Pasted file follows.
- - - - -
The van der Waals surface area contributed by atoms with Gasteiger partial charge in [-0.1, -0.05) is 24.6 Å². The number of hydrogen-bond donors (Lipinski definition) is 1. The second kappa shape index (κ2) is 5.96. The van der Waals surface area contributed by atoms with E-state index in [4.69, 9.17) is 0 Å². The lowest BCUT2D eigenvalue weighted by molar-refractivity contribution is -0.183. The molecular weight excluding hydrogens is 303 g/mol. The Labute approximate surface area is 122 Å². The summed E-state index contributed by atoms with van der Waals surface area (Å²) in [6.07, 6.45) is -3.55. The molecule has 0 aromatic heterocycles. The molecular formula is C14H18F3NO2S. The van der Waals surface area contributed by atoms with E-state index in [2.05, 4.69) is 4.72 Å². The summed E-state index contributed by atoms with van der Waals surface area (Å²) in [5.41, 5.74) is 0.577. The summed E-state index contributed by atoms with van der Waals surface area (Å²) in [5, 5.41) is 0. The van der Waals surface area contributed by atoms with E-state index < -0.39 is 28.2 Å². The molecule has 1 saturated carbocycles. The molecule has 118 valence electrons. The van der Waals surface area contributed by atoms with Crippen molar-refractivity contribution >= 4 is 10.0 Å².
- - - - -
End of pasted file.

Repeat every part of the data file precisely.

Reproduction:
The van der Waals surface area contributed by atoms with Gasteiger partial charge in [-0.1, -0.05) is 24.6 Å². The number of hydrogen-bond donors (Lipinski definition) is 1. The second kappa shape index (κ2) is 5.96. The van der Waals surface area contributed by atoms with E-state index in [4.69, 9.17) is 0 Å². The lowest BCUT2D eigenvalue weighted by molar-refractivity contribution is -0.183. The molecular weight excluding hydrogens is 303 g/mol. The Labute approximate surface area is 122 Å². The summed E-state index contributed by atoms with van der Waals surface area (Å²) in [6.07, 6.45) is -3.55. The molecule has 0 aromatic heterocycles. The molecular formula is C14H18F3NO2S. The van der Waals surface area contributed by atoms with E-state index in [2.05, 4.69) is 4.72 Å². The summed E-state index contributed by atoms with van der Waals surface area (Å²) in [5.41, 5.74) is 0.577. The summed E-state index contributed by atoms with van der Waals surface area (Å²) in [5, 5.41) is 0. The van der Waals surface area contributed by atoms with E-state index < -0.39 is 28.2 Å². The molecule has 1 saturated carbocycles. The molecule has 118 valence electrons. The van der Waals surface area contributed by atoms with Crippen molar-refractivity contribution >= 4 is 10.0 Å².